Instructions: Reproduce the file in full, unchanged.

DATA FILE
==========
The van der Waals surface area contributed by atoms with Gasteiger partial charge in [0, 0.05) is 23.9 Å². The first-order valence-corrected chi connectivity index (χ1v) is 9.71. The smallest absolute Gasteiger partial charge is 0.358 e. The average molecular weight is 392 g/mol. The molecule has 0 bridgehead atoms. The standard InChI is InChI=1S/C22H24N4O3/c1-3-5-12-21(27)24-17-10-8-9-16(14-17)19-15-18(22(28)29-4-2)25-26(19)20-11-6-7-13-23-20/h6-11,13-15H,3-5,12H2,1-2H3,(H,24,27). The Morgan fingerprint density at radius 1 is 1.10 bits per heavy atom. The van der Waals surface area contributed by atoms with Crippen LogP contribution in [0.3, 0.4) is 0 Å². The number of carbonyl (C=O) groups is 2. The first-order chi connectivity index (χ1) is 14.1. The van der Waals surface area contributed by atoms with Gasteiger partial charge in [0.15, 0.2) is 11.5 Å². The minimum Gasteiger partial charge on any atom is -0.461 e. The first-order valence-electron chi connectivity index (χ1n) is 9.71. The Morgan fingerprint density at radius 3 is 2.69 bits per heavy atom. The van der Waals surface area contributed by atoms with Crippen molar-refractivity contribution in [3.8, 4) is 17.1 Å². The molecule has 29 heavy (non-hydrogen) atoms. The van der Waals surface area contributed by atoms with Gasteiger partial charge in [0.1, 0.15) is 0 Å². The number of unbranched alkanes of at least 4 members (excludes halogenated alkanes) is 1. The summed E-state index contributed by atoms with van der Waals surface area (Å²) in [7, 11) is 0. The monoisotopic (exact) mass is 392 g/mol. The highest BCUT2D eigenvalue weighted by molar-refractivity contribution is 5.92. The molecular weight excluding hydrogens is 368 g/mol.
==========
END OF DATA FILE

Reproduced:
The van der Waals surface area contributed by atoms with Gasteiger partial charge in [0, 0.05) is 23.9 Å². The first-order valence-corrected chi connectivity index (χ1v) is 9.71. The smallest absolute Gasteiger partial charge is 0.358 e. The average molecular weight is 392 g/mol. The molecule has 0 bridgehead atoms. The standard InChI is InChI=1S/C22H24N4O3/c1-3-5-12-21(27)24-17-10-8-9-16(14-17)19-15-18(22(28)29-4-2)25-26(19)20-11-6-7-13-23-20/h6-11,13-15H,3-5,12H2,1-2H3,(H,24,27). The Morgan fingerprint density at radius 1 is 1.10 bits per heavy atom. The van der Waals surface area contributed by atoms with Crippen LogP contribution in [0.3, 0.4) is 0 Å². The number of carbonyl (C=O) groups is 2. The first-order chi connectivity index (χ1) is 14.1. The van der Waals surface area contributed by atoms with Gasteiger partial charge in [0.15, 0.2) is 11.5 Å². The minimum Gasteiger partial charge on any atom is -0.461 e. The first-order valence-electron chi connectivity index (χ1n) is 9.71. The Morgan fingerprint density at radius 3 is 2.69 bits per heavy atom. The van der Waals surface area contributed by atoms with Crippen molar-refractivity contribution in [3.8, 4) is 17.1 Å². The molecule has 29 heavy (non-hydrogen) atoms. The van der Waals surface area contributed by atoms with Gasteiger partial charge in [0.1, 0.15) is 0 Å². The number of unbranched alkanes of at least 4 members (excludes halogenated alkanes) is 1. The summed E-state index contributed by atoms with van der Waals surface area (Å²) in [7, 11) is 0. The monoisotopic (exact) mass is 392 g/mol. The highest BCUT2D eigenvalue weighted by molar-refractivity contribution is 5.92. The molecular weight excluding hydrogens is 368 g/mol.